Variant subtag proposal: Hgnorsk variety of Norwegian

Yury Tarasievich yury.tarasievich at
Wed Dec 30 09:04:08 CET 2009

CE Whitehead wrote:
> (Regarding the analogy between the two orthographies for belarussian and 
> the 'hognorsk' and (post 1938?) variety of [nn],
> it's apt I guess if all that is at stake in Norwegian is orthography 
> (which to my understanding was what was at stake in Belarussian???)  But 
> in any case, I think the issue is resolved as no second variant subtag 
> is recommended for post-1938 [nn].)

Guys, if you insist on bringing Belarusian into 
it, then at least do it on the correct premises. 
You'll avoid unclever analogies so. The 
Belarusian academic and taraskevic variants 
refer to the divergent *literary* *norms*, which 
both are derived from the newly constructed 
literary norm based on a certain synthesis of 
the two main dialectal groups, which was formed 
in the beg. of the 20th cent. and *codified* in 
the 1918-1920s. The taraskevic variant, which 
calls back to the pre-1933 state of the thing, 
*"restores"* certain orthographical, but also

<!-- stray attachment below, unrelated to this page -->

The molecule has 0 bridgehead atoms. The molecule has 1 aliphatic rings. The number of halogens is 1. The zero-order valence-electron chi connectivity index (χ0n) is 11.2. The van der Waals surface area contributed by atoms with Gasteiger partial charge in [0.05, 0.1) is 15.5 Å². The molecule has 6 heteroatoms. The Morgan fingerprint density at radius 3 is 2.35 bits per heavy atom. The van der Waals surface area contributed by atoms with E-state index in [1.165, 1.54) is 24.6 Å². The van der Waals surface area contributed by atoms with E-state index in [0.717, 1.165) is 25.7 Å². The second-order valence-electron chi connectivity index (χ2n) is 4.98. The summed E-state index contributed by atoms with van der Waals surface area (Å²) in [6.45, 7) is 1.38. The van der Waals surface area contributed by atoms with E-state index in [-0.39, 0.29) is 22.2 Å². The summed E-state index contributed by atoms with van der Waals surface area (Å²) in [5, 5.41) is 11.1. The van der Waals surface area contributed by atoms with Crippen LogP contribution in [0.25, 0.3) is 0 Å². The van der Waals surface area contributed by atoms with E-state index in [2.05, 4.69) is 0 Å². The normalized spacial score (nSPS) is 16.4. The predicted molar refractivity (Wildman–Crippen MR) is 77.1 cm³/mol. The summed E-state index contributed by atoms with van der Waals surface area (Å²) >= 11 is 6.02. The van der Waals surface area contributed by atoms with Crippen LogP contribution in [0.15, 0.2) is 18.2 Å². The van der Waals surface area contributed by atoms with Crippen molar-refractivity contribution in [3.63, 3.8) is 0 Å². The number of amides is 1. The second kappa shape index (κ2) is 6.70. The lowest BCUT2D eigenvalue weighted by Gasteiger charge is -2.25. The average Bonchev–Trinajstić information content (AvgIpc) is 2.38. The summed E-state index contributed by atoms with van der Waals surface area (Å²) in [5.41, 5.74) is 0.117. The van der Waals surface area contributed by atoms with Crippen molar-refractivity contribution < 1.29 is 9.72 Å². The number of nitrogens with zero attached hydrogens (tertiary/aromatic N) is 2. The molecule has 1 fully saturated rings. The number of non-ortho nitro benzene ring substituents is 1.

grammatical, orthoepical and lexical conventions 
-- all of which have Polish origin or are, 
arguably, Polish-influenced. The academic 
variant is based on the same synthetised folk 
foundation but with the certain orthographical 
etc. conventions changed in 1933, which makes it 
superficially "more like Russian" (and 
incidentally unlike Polish), but also, arguably, 
more consistent with both the pre-20th cent. 
Belarusian (Old Belarusian) literary tradition 
and with the real folk usus (per works of 
Padluzhny, Zhurawski and others). My long-shot 
prediction is we'll see another language 
emerging from the taraskevic norm, and its name 
will not have -rusian in it.

Anyway be- tags denote a fork in a stem, not two 
stems, as in case of Norwegian, as far as I 
understand it. And the processing of the be- 
tags was done differently, too. The -1959acad 
was sort of nitpicked and -tarask is, 
effectively, an umbrella tag (which, possibly, 
is what's really needed, however).


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